Ron Lora: Looking ahead to Arbor Day

“Someone’s sitting in the shade today because someone planted a tree a long time ago.” Warren Buffet’s words identify the focus of this column: Arbor Day, when we honor the importance of trees on planet Earth – and in our neighborhood. The official day falls on the last Friday of April, the 28th this year, though some states use a different day that’s better for their planting seasons.

Trees do a stunning number of things for us. Their roots hold soil in place and enrich it, provide shelter and shade for humans and animals, temper the heat reflected from concrete and asphalt in cities, provide windbreaks and protect biodiversity in the world around us where plants, animals and microorganisms live together in ecosystems. Is there anyone who hasn’t enjoyed their produce, whether walnuts, almonds, pistachios or pecans? Or their fruit, especially apples, cherries, peaches and plums? All this while promoting clean air and water and removing carbon from the atmosphere. Trees are indispensable for human life, yet we often take them for granted.

The founder of Arbor Day was J. Sterling Morton, a distinguished Nebraska statesman who served the territory (later, state) as conservationist, newspaper editor and booster. President Grover Cleveland appointed him as the nation’s first Secretary of Agriculture (1893-1897).

Born in New York and raised in Michigan, Sterling Morton on his October wedding day in 1854 set out with his bride to make his fortune in the Nebraska Territory. Shortly after arriving, he bought a quarter section of land west of Nebraska City for $200.

Having played in the Michigan woods as a child, the pioneer settler stood aghast at the barrenness of the prairies. Although he came to love the expanse of the western horizon, there were moments in the early years when it was touch-and-go whether the psychological and aesthetic losses occasioned by the wind-swept landscape would drive him to heed his father’s advice and return home.

He and his wife first lived in a small log house, while supervising the construction of a four-room frame house in newly platted Nebraska City. Several remodelings through the decades produced Arbor Lodge, the stately mansion that today stands on the same parcel of land on the subhumid prairie, a monument to one of our most devoted conservationists.

Among the creative achievements for which Morton is best known was his crusade to plant trees. There is a quiet drama in seeing the conservative young man take a grand risk, leaving settled society for a largely treeless section of the old Louisiana Purchase with few signs of successful settlement, preparing to improve the environment for future generations. Other settlers in the prairie states also cared deeply about trees and forests, and territorial legislatures added their encouragement. But it was Morton’s resolution that in 1872 established Arbor Day in Nebraska. On that day Nebraskans planted 1 million trees. Other states followed until 1970, when President Richard Nixon recognized National Arbor Day.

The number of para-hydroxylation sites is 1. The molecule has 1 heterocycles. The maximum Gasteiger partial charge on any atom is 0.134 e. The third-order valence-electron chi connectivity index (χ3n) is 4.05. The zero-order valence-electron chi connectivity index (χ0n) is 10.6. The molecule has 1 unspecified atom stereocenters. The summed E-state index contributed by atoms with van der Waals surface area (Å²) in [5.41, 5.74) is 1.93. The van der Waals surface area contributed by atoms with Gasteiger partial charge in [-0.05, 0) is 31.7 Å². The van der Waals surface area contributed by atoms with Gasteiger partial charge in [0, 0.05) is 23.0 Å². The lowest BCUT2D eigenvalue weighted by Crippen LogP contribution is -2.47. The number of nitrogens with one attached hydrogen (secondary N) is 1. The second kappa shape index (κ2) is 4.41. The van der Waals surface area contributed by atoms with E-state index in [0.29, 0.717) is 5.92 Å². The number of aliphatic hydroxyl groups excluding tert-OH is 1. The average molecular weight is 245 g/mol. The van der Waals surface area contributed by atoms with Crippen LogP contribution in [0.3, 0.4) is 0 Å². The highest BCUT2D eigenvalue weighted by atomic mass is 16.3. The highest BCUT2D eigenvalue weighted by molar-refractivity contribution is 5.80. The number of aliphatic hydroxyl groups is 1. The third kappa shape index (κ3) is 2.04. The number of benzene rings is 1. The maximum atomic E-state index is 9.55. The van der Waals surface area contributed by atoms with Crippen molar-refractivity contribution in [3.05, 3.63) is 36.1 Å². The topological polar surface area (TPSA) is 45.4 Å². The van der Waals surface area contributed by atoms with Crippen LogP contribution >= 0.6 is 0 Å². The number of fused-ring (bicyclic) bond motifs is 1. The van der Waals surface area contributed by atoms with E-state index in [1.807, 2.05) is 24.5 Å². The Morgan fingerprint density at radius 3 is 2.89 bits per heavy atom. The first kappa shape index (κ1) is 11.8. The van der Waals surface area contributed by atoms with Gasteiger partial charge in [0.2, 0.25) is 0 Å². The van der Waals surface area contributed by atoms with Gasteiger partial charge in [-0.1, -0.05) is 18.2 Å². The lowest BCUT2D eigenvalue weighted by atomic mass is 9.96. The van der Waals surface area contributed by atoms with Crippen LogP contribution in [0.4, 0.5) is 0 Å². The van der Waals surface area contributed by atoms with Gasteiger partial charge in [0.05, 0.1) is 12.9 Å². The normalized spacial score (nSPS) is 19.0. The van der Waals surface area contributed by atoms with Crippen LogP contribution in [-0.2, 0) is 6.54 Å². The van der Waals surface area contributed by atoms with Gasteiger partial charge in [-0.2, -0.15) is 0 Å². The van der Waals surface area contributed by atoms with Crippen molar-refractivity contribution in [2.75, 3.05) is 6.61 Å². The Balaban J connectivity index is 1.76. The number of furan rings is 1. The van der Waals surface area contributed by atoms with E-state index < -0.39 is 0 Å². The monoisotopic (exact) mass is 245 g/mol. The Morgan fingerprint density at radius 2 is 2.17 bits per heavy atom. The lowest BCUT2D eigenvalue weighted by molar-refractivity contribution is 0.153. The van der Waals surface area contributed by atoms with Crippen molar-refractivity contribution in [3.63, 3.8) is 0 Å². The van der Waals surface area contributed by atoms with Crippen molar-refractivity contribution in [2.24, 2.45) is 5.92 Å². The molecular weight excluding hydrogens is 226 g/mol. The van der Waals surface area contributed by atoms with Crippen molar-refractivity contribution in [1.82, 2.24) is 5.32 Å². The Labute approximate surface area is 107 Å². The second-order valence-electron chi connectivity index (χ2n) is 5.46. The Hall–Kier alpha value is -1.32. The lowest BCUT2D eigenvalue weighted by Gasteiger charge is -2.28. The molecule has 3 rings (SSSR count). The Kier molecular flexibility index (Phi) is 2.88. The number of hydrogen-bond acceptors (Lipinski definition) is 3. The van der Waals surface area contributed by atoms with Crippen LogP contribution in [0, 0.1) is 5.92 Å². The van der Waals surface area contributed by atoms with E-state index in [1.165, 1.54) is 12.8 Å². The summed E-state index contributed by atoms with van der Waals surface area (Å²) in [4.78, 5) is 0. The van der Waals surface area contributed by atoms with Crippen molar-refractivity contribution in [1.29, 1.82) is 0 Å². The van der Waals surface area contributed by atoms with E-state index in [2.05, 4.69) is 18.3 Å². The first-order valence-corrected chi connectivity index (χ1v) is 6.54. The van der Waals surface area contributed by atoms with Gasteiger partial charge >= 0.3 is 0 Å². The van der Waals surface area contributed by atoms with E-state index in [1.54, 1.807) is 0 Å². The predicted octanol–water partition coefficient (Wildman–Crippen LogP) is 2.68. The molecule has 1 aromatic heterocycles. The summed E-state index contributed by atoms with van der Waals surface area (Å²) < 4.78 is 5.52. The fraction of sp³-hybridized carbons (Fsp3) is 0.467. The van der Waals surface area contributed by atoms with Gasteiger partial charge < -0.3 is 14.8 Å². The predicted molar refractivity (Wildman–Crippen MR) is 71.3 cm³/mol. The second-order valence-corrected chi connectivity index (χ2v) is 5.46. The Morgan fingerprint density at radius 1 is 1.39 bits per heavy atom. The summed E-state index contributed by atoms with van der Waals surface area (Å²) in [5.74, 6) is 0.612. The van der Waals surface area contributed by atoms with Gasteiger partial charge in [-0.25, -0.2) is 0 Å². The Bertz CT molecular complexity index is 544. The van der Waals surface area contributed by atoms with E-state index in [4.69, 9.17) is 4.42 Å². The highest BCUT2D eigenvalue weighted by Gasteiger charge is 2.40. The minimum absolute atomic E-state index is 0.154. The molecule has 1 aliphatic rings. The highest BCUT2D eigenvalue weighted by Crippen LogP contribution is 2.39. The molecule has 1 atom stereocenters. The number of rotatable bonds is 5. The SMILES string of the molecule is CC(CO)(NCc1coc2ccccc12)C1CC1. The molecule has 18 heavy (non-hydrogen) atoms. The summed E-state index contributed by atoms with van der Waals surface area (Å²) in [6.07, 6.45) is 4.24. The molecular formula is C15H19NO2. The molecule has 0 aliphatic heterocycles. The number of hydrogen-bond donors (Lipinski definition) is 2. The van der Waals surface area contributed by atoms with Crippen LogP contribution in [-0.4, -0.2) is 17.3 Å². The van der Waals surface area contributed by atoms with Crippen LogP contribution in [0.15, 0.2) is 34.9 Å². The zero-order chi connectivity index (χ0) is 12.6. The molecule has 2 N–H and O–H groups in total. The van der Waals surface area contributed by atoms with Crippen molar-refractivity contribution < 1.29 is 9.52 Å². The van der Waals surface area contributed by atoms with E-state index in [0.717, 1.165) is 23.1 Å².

There are dozens of ways in which we can celebrate Arbor Day on April 28. Groups often join together to plant a tree – or trees. Others may prefer to dig a hole in the yard on one’s personal property and plant a tree. Families can use tree planting to create a consciousness-raising event for their children.

Customary as it is to plant trees on Labor Day, it’s not the only way to show our respect and love for the natural world around us. Consider establishing a container garden in the backyard, an option attractive in urban setting where actual gardens are not possible. If your kitchen has sufficient sunlight, start a kitchen herb garden featuring parsley, sage, rosemary and thyme or other popular herbs like basil and lavender. One may also enjoy the outdoors by simply taking a nature walk or hike; virtually all communities have familiar or recommended spots for an outing.

Those living in Allen County might also pencil in the May 2 election and exercise their option to support the Johnny Appleseed Park District levies. In the words of Richard Stolly, deputy director of City of Lima Parks, Recreation and Forestry, the park district strives to excel in “working with our schools and our corporate friends, not to mention the citizenry, both the young and the young at heart who live, work and play here.”

Arbor Day enthusiasts display in concrete actions their respect and hope for future generations; and wholeheartedly affirm the aptness of an old Chinese proverb: “The best time to plant a tree was 20 years ago. The second best time is now.”

Ron Lora, a native of Bluffton, is professor emeritus of history at the University of Toledo. Contact him at [email protected]. His column does not necessarily reflect the opinion of The Lima News editorial board or AIM Media, owner of the newspaper.